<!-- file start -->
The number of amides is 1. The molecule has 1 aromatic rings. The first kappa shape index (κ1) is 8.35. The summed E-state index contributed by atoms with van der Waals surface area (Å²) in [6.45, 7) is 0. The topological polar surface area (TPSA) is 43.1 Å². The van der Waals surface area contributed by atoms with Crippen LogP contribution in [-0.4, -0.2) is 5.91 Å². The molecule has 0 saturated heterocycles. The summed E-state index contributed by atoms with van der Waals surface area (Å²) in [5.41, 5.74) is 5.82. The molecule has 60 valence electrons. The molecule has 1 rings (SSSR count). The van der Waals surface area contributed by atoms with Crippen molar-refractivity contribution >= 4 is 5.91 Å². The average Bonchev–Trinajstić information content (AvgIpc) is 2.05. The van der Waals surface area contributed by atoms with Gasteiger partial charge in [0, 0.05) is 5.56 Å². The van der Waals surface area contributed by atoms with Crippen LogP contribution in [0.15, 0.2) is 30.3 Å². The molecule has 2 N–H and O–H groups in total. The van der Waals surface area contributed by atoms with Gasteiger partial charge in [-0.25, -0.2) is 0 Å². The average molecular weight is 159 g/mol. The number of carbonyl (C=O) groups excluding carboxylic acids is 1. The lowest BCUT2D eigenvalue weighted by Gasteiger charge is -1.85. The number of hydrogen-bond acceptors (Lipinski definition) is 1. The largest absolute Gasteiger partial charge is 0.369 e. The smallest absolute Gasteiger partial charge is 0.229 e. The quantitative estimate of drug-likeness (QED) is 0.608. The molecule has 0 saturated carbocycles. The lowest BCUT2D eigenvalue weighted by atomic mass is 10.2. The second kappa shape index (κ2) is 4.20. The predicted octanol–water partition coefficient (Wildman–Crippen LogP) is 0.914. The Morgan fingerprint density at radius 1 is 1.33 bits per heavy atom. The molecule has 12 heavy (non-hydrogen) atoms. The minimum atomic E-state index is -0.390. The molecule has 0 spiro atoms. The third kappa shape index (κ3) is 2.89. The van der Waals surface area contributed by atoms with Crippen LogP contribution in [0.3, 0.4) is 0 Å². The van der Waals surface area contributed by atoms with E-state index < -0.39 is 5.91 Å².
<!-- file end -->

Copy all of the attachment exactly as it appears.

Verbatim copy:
The number of amides is 1. The molecule has 1 aromatic rings. The first kappa shape index (κ1) is 8.35. The summed E-state index contributed by atoms with van der Waals surface area (Å²) in [6.45, 7) is 0. The topological polar surface area (TPSA) is 43.1 Å². The van der Waals surface area contributed by atoms with Crippen LogP contribution in [-0.4, -0.2) is 5.91 Å². The molecule has 0 saturated heterocycles. The summed E-state index contributed by atoms with van der Waals surface area (Å²) in [5.41, 5.74) is 5.82. The molecule has 60 valence electrons. The molecule has 1 rings (SSSR count). The van der Waals surface area contributed by atoms with Crippen molar-refractivity contribution >= 4 is 5.91 Å². The average Bonchev–Trinajstić information content (AvgIpc) is 2.05. The van der Waals surface area contributed by atoms with Gasteiger partial charge in [0, 0.05) is 5.56 Å². The van der Waals surface area contributed by atoms with Crippen LogP contribution in [0.15, 0.2) is 30.3 Å². The molecule has 2 N–H and O–H groups in total. The van der Waals surface area contributed by atoms with Gasteiger partial charge in [-0.25, -0.2) is 0 Å². The average molecular weight is 159 g/mol. The number of carbonyl (C=O) groups excluding carboxylic acids is 1. The lowest BCUT2D eigenvalue weighted by Gasteiger charge is -1.85. The number of hydrogen-bond acceptors (Lipinski definition) is 1. The largest absolute Gasteiger partial charge is 0.369 e. The smallest absolute Gasteiger partial charge is 0.229 e. The quantitative estimate of drug-likeness (QED) is 0.608. The molecule has 0 saturated carbocycles. The lowest BCUT2D eigenvalue weighted by atomic mass is 10.2. The second kappa shape index (κ2) is 4.20. The predicted octanol–water partition coefficient (Wildman–Crippen LogP) is 0.914. The Morgan fingerprint density at radius 1 is 1.33 bits per heavy atom. The molecule has 12 heavy (non-hydrogen) atoms. The minimum atomic E-state index is -0.390. The molecule has 0 spiro atoms. The third kappa shape index (κ3) is 2.89. The van der Waals surface area contributed by atoms with Crippen LogP contribution in [0.3, 0.4) is 0 Å². The van der Waals surface area contributed by atoms with E-state index < -0.39 is 5.91 Å².